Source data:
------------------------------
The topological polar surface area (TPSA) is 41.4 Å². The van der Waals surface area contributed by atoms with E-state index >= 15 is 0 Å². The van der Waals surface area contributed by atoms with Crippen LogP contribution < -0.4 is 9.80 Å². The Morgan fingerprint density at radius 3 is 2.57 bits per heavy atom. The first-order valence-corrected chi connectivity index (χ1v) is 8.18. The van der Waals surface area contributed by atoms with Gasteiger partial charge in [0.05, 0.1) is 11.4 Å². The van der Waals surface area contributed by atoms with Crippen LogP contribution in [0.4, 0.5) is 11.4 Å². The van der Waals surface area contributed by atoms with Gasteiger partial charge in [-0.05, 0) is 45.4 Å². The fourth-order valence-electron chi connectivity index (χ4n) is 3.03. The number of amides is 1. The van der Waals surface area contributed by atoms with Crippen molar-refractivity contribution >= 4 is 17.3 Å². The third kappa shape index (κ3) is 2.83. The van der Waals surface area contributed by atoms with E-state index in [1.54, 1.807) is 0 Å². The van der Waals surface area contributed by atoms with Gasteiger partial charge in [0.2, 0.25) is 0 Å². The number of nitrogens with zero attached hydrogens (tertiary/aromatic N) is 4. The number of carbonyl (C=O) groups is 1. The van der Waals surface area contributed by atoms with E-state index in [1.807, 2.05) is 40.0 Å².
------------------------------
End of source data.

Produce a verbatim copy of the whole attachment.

The topological polar surface area (TPSA) is 41.4 Å². The van der Waals surface area contributed by atoms with E-state index >= 15 is 0 Å². The van der Waals surface area contributed by atoms with Crippen LogP contribution < -0.4 is 9.80 Å². The Morgan fingerprint density at radius 3 is 2.57 bits per heavy atom. The first-order valence-corrected chi connectivity index (χ1v) is 8.18. The van der Waals surface area contributed by atoms with Gasteiger partial charge in [0.05, 0.1) is 11.4 Å². The van der Waals surface area contributed by atoms with Crippen LogP contribution in [0.4, 0.5) is 11.4 Å². The van der Waals surface area contributed by atoms with Gasteiger partial charge in [-0.05, 0) is 45.4 Å². The fourth-order valence-electron chi connectivity index (χ4n) is 3.03. The number of amides is 1. The van der Waals surface area contributed by atoms with Crippen molar-refractivity contribution >= 4 is 17.3 Å². The third kappa shape index (κ3) is 2.83. The van der Waals surface area contributed by atoms with E-state index in [1.54, 1.807) is 0 Å². The van der Waals surface area contributed by atoms with Gasteiger partial charge in [0.2, 0.25) is 0 Å². The number of nitrogens with zero attached hydrogens (tertiary/aromatic N) is 4. The number of carbonyl (C=O) groups is 1. The van der Waals surface area contributed by atoms with E-state index in [1.807, 2.05) is 40.0 Å².